What is Cadmium?

Cadmium is a toxic heavy metal found in the environment, and is often a result of industrial processes such as mining, smelting, and the production of batteries and plastics. It is not essential for human health and can cause severe damage if accumulated in the body. Cadmium exposure most often occurs through the inhalation of cigarette smoke and the ingestion of contaminated food and water. Chronic exposure to cadmium can lead to kidney damage, bone demineralization, and increased risk of cancer. (Agency for Toxic Substances and Disease Registry (ATSDR). "Cadmium Toxicity." Case Studies in Environmental Medicine (CSEM). 2012.)

Why is Cadmium Important?

Due to its toxic nature, prolonged cadmium exposure can have severe health implications, including kidney dysfunction, osteoporosis, and respiratory issues. It is also a known carcinogen, increasing the risk of lung, prostate, and kidney cancer. SiPhox Health includes cadmium in our Mineral Panel to monitor and mitigate the risk of cadmium-related health issues.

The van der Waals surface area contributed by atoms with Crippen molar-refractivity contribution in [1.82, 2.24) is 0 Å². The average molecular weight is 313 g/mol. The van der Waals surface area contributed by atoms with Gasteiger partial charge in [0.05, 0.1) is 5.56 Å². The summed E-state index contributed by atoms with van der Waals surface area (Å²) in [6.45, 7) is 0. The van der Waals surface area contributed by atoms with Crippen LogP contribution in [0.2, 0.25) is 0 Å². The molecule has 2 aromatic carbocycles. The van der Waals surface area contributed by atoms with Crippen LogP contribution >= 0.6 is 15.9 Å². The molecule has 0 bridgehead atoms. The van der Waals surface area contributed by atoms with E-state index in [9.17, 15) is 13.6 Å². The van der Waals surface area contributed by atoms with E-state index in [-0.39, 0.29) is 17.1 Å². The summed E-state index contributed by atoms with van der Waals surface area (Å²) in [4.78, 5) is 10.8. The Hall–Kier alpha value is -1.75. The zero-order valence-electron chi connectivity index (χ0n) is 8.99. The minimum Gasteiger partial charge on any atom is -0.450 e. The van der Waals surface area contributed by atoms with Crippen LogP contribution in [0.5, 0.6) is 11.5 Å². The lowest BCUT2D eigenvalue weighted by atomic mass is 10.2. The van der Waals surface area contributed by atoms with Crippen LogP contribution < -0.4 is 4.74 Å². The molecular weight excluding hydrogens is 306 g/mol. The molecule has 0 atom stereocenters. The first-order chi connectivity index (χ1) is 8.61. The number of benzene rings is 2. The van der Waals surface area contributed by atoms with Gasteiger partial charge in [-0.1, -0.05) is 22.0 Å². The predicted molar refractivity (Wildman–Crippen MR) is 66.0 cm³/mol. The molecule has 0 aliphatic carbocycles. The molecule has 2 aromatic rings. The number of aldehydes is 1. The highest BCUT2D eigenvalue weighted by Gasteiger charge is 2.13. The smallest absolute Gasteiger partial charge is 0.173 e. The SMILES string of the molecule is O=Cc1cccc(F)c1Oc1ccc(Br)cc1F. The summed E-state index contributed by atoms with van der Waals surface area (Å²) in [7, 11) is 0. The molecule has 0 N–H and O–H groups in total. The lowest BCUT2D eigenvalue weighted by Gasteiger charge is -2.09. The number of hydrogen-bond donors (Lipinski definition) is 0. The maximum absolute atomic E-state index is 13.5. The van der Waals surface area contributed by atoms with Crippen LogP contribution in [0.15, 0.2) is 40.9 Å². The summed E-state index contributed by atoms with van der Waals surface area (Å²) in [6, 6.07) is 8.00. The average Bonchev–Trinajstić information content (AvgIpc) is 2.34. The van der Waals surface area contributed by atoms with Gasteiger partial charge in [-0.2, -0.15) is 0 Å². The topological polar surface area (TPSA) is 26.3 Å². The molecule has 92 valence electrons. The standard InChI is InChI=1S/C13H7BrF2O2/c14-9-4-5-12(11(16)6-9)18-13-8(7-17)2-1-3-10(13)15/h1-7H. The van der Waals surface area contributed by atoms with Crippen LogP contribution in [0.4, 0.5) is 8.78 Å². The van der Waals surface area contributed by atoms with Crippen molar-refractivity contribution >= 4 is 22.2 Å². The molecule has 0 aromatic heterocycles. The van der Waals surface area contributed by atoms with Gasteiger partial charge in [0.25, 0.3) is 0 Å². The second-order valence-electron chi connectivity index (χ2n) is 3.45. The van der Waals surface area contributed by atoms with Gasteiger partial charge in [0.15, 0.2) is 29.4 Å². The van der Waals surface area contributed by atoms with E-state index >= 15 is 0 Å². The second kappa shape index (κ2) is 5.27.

How Can I Better Understand My Cadmium Levels?

To assist in interpreting results, various health organizations and labs outline ranges that indicate normal levels of cadmium in the blood. These ranges often differ slightly from each other. ZRT Laboratory has a list of Heavy Metals & Essential Elements Reference Ranges which can be found here.

According to ZRT Laboratory, the normal range for cadmium is <0.75 µg/L.

    High cadmium levels are typically caused by occupational exposure, smoking, and consumption of contaminated food or water. Reducing exposure is crucial for minimizing health risks.

    How Can I Reduce Cadmium Exposure?

    To reduce cadmium exposure, consider the following strategies:

    • Quit Smoking: Smoking is a major source of cadmium exposure.
    • Dietary Adjustments: Avoid foods known to be high in cadmium, such as shellfish, liver, and kidney meats. Additionally, ensure that you are consuming enough iron, as iron deficiency causes an increase in oral cadmium absorption.
    • Occupational Safety: Use protective equipment and follow safety guidelines if you work in industries or have hobbies where cadmium exposure is possible.

    Where Can I Learn More?